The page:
If it’s not broke?

When it comes to soccer, the term “casual fan” probably best describes me.  

Growing up, I liked football and basketball a lot but loved baseball the most. As I grew older, I became a fan of hockey and golf and would watch the tennis majors.

I did not become mildly interested in soccer until the United States hosted the World Cup in 1994. Even then, I didn’t really begin paying attention much until NBC Sports Channel started airing English Premiere League games on Sunday morning. At that point, I started to pay attention to teams like Manchester United, Manchester City and Chelsea.

I began paying a little more attention when Orlando City jumped from the United Soccer League to become a Major League Soccer expansion franchise in 2015. Since then. I’ve been to maybe six games in person and have watched many more on television.

Which brings us to the point of this article, soccer is broken to me.

I know a lot of non-fans point to low scoring as a reason they hate soccer and I will never agree with that notion. If you go to a professional game and watch the incredible skills of these athletes moving the ball, you will get an appreciation for what they do. I have caught myself being riveted to my seat on a lot of 0-0 and 1-0 games.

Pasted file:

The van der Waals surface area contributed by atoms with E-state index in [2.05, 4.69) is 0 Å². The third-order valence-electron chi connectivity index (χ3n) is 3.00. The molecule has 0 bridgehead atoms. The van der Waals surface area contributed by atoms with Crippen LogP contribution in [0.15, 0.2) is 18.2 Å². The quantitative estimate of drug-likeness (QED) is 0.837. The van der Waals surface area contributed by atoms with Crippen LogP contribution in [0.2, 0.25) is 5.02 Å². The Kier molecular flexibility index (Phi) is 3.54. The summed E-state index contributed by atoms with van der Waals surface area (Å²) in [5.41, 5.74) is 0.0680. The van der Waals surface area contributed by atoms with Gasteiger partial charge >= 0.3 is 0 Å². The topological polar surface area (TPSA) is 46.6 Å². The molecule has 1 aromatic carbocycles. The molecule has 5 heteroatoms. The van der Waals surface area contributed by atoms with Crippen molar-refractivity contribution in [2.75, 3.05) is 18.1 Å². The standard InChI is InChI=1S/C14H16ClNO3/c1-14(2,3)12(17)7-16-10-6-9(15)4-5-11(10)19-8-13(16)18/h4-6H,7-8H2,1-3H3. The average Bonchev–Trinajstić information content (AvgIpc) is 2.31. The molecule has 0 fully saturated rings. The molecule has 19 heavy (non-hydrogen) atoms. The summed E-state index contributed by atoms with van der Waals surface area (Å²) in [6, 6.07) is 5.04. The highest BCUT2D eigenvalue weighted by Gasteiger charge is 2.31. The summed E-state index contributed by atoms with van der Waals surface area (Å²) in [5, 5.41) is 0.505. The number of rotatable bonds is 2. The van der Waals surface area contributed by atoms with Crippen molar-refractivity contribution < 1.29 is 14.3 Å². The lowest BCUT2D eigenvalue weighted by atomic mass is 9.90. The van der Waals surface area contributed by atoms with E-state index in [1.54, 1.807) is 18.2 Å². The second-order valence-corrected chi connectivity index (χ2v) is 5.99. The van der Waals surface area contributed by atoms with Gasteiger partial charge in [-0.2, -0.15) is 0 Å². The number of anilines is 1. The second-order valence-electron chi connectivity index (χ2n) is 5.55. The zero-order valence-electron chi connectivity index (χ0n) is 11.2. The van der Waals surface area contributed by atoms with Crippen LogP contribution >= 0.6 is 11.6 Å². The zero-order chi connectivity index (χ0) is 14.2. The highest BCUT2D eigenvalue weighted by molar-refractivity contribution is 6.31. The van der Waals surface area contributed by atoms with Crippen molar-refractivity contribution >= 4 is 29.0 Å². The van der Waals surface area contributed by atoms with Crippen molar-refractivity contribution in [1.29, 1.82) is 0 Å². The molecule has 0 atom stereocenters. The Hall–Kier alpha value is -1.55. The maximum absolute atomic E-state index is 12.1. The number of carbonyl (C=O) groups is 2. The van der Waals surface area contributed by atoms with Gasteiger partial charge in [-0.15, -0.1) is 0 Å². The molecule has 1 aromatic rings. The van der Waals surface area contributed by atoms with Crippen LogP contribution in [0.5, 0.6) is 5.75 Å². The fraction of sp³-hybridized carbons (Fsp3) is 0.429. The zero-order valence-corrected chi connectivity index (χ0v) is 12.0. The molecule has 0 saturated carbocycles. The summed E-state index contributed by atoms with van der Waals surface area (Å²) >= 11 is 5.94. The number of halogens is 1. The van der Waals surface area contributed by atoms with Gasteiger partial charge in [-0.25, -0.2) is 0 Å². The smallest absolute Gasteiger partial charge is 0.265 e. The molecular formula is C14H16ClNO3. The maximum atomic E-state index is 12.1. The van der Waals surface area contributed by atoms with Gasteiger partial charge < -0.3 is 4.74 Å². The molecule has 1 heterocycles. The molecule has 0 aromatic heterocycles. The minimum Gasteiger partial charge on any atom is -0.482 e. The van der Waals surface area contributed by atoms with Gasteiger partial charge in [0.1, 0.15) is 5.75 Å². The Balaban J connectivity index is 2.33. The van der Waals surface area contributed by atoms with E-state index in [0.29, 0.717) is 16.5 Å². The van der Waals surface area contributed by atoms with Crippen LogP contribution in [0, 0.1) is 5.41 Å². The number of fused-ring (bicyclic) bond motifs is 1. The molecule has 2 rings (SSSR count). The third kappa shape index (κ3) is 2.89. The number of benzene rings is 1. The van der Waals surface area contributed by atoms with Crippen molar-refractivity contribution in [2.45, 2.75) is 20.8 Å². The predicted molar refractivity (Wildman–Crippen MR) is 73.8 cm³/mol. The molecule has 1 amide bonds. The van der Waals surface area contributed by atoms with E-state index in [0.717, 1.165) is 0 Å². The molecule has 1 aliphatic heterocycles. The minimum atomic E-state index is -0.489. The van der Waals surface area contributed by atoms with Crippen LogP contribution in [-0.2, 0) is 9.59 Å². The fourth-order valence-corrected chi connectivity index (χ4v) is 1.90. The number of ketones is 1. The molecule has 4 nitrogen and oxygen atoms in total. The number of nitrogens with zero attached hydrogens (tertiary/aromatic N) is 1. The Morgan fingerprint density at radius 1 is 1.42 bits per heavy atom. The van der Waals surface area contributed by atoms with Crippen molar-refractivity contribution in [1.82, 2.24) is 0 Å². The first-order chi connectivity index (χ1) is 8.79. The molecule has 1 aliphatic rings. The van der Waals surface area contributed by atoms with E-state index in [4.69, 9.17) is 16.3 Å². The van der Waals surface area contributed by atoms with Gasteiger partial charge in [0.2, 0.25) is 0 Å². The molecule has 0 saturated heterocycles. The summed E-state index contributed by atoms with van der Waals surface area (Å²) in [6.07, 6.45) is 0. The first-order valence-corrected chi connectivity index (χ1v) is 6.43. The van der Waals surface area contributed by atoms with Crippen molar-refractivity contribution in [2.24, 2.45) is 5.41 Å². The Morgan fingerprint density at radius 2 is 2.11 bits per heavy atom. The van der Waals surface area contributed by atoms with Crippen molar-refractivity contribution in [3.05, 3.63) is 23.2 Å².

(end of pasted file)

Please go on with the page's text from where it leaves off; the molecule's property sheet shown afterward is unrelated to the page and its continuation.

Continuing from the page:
No, my problem with soccer is with the Red Card.

When a player commits a particularly egregious foul, he is flagged by the official with either a yellow card (a little less serious) or a red card.

If given a red card, the player is immediately ejected from the game and no substitute is permitted and the offending team must play the rest of the game a man down.

That happened the other day when I took my friend Sean Cobb, a non-soccer fan, to an Orlando City game. With the score tied 1-1 late in the first half, Lions defender Robin Jansson had a late tackle on Fafa Picault that earned him a well-deserved yellow card. But the match referee decided to review the play on video and determined the Jansson foul denied Picault a goal scoring opportunity and changed it to a Red Card and sending Jansson off and forcing Orlando to play down one man for the remainder of the match.